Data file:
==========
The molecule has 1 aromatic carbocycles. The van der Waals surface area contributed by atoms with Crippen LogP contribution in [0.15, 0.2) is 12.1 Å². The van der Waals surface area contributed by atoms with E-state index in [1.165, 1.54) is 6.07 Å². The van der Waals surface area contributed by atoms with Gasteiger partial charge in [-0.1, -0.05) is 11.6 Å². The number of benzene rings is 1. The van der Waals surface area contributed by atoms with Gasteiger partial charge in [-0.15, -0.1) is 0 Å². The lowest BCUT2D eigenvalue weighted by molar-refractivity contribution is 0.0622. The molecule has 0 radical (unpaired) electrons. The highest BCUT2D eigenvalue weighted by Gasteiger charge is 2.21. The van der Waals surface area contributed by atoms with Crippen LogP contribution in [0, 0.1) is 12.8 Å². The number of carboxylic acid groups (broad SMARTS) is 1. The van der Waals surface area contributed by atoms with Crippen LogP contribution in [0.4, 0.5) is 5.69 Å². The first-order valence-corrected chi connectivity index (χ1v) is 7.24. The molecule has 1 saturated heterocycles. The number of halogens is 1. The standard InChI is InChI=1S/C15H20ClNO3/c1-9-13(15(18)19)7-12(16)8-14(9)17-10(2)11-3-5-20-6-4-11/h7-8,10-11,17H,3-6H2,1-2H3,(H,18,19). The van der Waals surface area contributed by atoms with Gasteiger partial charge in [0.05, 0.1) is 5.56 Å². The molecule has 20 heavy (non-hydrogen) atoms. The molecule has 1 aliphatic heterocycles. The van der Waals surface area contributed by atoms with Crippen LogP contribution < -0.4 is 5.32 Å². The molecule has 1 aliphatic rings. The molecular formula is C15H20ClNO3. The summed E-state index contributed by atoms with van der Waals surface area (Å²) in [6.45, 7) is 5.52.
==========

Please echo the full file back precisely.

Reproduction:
The molecule has 1 aromatic carbocycles. The van der Waals surface area contributed by atoms with Crippen LogP contribution in [0.15, 0.2) is 12.1 Å². The van der Waals surface area contributed by atoms with E-state index in [1.165, 1.54) is 6.07 Å². The van der Waals surface area contributed by atoms with Gasteiger partial charge in [-0.1, -0.05) is 11.6 Å². The number of benzene rings is 1. The van der Waals surface area contributed by atoms with Gasteiger partial charge in [-0.15, -0.1) is 0 Å². The lowest BCUT2D eigenvalue weighted by molar-refractivity contribution is 0.0622. The molecule has 0 radical (unpaired) electrons. The highest BCUT2D eigenvalue weighted by Gasteiger charge is 2.21. The van der Waals surface area contributed by atoms with Crippen LogP contribution in [0, 0.1) is 12.8 Å². The number of carboxylic acid groups (broad SMARTS) is 1. The van der Waals surface area contributed by atoms with Crippen LogP contribution in [0.4, 0.5) is 5.69 Å². The first-order valence-corrected chi connectivity index (χ1v) is 7.24. The molecule has 1 saturated heterocycles. The number of halogens is 1. The standard InChI is InChI=1S/C15H20ClNO3/c1-9-13(15(18)19)7-12(16)8-14(9)17-10(2)11-3-5-20-6-4-11/h7-8,10-11,17H,3-6H2,1-2H3,(H,18,19). The van der Waals surface area contributed by atoms with Gasteiger partial charge in [0.05, 0.1) is 5.56 Å². The molecule has 20 heavy (non-hydrogen) atoms. The molecule has 1 aliphatic heterocycles. The van der Waals surface area contributed by atoms with Crippen LogP contribution < -0.4 is 5.32 Å². The molecule has 1 aliphatic rings. The molecular formula is C15H20ClNO3. The summed E-state index contributed by atoms with van der Waals surface area (Å²) in [6.45, 7) is 5.52.